Sleep apnea is characterized as a sleep disorder in which breathing will stop and start repeatedly while a person sleeps. When this happens, the brain and the rest of the body does not receive enough oxygen which can be potentially deadly.
There are two common types of sleep apnea:
Central sleep apnea: The airways are not blocked; however, the brain fails to signal the muscles to breath which is due to instability in the respiratory control center.
Obstructive sleep apnea: Otherwise known as OSA, this is the more common of the two types of sleep apnea. Unlike central sleep apnea, with OSA, there is a blockage of the airway that’s usually caused by the collapse of the soft tissue in the back of the throat during sleep.
Some warning signs of sleep apnea could be loud snoring as well as feeling exhausted even after a full night’s rest. Of course, there are plenty of other signs and symptoms of sleep apnea which include:
- Abrupt awakenings that are accompanied by shortness of breath (indicator of central sleep apnea)
- Loud snoring (obstructive sleep apnea)
- Periods when you stop breathing when observed by another person
- Problems paying attention
- Waking up in the morning with a sore throat and dry mouth
Sleep apnea isn’t a condition that affects just older adults. In fact, it can affect young children as well. Here’s a list of additional risk factors for sleep apnea:
Central sleep apnea
- Age – Middle-aged and older people have an increased risk of developing sleep apnea.
- Heart – Congestive heart failure is a major risk factor of central sleep apnea.
- Medications – Narcotic pain medications such as methadone increase the risk of this condition.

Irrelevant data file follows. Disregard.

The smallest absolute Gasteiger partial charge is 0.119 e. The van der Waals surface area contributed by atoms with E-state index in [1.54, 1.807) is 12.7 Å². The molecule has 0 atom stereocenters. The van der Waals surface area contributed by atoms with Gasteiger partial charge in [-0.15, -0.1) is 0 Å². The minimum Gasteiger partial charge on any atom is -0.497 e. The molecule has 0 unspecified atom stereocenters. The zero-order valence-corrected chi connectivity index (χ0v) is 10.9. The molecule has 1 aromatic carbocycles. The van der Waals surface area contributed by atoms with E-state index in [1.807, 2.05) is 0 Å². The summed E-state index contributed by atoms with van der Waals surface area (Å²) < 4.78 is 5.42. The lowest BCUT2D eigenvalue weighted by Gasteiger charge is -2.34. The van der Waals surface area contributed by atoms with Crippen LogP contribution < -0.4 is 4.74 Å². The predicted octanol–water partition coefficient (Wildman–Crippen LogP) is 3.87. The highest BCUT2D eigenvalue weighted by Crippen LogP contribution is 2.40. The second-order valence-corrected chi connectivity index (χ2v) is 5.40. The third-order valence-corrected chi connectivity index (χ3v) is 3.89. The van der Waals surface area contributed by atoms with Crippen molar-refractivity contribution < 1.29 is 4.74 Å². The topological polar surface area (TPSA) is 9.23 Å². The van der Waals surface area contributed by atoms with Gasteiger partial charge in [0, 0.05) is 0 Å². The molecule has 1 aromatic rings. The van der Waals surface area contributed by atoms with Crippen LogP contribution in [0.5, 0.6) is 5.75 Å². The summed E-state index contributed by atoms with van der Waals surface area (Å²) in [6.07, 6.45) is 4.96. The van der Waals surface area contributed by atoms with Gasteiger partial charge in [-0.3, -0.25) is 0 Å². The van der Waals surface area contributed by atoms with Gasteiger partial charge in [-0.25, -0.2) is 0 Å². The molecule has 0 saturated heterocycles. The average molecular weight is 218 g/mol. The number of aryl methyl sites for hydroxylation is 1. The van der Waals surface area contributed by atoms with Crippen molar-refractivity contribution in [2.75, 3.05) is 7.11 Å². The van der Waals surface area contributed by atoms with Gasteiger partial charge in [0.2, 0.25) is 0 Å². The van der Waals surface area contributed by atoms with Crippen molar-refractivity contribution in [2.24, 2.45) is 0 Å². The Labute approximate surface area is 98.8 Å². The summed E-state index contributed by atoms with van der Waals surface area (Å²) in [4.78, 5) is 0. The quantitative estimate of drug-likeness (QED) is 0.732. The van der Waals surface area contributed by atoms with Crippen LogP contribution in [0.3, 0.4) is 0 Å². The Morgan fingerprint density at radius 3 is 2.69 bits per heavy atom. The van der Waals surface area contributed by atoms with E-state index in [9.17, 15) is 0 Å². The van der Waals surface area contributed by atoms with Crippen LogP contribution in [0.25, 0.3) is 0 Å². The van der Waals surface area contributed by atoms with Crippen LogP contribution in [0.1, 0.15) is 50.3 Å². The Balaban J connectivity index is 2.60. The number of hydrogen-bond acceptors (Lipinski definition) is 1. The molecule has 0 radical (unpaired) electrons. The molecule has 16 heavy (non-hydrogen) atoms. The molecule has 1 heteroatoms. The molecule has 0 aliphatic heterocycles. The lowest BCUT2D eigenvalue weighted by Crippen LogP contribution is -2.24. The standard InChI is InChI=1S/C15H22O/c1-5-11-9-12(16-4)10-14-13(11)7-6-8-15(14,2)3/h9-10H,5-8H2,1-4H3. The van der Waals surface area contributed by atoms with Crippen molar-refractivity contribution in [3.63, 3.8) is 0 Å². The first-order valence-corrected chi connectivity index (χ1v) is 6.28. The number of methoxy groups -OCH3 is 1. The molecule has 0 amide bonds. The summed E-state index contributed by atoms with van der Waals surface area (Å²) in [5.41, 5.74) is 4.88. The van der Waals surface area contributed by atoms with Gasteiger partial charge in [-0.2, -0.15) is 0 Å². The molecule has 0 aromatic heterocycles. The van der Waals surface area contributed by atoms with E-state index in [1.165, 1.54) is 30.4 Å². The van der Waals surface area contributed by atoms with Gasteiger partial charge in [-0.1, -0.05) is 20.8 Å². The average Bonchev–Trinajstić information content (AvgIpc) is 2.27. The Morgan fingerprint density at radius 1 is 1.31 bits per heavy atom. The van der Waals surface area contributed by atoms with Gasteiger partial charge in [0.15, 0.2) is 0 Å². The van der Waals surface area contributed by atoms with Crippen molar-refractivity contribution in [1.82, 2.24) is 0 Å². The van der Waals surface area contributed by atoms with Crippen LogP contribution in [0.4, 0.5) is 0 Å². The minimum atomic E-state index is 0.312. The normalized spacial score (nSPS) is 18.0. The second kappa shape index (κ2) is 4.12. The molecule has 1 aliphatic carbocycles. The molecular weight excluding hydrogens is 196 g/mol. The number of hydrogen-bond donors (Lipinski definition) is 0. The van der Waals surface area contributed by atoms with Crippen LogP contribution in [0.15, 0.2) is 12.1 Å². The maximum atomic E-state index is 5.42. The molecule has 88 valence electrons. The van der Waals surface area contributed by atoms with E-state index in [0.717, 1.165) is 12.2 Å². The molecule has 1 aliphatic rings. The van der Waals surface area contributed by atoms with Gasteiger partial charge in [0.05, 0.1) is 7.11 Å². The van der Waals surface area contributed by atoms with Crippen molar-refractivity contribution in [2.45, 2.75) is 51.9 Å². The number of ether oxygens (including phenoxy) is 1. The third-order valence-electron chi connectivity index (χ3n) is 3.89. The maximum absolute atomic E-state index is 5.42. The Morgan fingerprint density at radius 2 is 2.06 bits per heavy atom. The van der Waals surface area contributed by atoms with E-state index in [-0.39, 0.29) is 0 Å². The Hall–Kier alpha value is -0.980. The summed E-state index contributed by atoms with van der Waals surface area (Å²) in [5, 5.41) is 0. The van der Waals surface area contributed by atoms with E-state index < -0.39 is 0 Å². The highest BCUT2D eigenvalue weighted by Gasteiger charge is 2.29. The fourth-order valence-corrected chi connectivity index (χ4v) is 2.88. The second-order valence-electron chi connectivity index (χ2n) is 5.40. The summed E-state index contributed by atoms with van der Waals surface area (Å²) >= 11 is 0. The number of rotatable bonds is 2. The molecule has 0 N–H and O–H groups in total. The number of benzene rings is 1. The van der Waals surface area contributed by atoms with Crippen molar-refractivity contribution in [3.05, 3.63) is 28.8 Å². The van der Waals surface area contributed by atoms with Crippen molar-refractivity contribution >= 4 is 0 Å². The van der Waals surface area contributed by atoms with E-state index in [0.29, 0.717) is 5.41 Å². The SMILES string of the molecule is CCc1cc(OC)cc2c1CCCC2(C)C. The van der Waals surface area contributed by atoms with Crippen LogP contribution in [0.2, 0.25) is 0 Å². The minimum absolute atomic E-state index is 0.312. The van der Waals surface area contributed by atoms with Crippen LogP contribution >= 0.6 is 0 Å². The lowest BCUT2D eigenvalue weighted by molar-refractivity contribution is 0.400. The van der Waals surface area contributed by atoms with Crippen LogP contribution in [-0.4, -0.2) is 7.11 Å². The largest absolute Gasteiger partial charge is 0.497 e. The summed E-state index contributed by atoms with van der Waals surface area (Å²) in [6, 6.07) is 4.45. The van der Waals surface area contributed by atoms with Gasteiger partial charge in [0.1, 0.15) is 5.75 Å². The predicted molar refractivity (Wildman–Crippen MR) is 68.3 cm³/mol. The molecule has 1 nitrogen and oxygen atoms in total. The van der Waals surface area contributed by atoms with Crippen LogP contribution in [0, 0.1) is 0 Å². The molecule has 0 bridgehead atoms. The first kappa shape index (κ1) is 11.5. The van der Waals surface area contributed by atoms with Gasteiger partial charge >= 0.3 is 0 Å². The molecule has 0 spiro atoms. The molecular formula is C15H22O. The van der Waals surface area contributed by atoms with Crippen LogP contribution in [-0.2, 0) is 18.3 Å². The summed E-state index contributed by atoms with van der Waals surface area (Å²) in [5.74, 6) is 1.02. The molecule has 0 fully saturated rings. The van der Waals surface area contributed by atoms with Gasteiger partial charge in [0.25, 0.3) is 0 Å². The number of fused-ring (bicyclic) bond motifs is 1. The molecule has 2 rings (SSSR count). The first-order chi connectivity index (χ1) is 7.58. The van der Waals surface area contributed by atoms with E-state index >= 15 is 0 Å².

- Stroke – Those who have suffered a stroke are at a higher risk for either central sleep apnea or treatment-emergent sleep apnea.
Obstructive sleep apnea
- Age – While young children can develop this condition, sleep apnea is more common among older adults.
- Congestion – If a person struggles with breathing from their nose, it is likely that they’ll develop obstructive sleep apnea.
- Gender – Males are twice as likely to develop sleep apnea.
- History – A family history of sleep apnea can increase a person’s risk of developing the condition.
- Neck – People with a larger neck circumference tend to have a higher risk of developing obstructive sleep apnea. For men, the risk increases when the neck measures 17 inches and larger and for women, 15 inches or more.
- Smoking – This type of sleep apnea is prevalent in those who smoke because smoking can increase the amount of inflammation in the upper airway.
- Weight – Obesity increases a person’s risk of developing sleep apnea by four times. This is because fat tends to deposit around the upper airway that obstructs breathing.
If sleep apnea is left untreated, a variety of other health risks will increase as a result:
- Arrhythmias or irregular heartbeat
- Heart attack
- Heart failure
- High blood pressure
In most cases, sleep apnea will go undiagnosed as it usually cannot be detected during a routine doctor’s visit or blood test. This condition will commonly be discovered by a family member who notices the symptoms.
Sleep apnea requires long-term management of symptoms which include breathing devices, lifestyle changes, mouth pieces and in some cases surgery.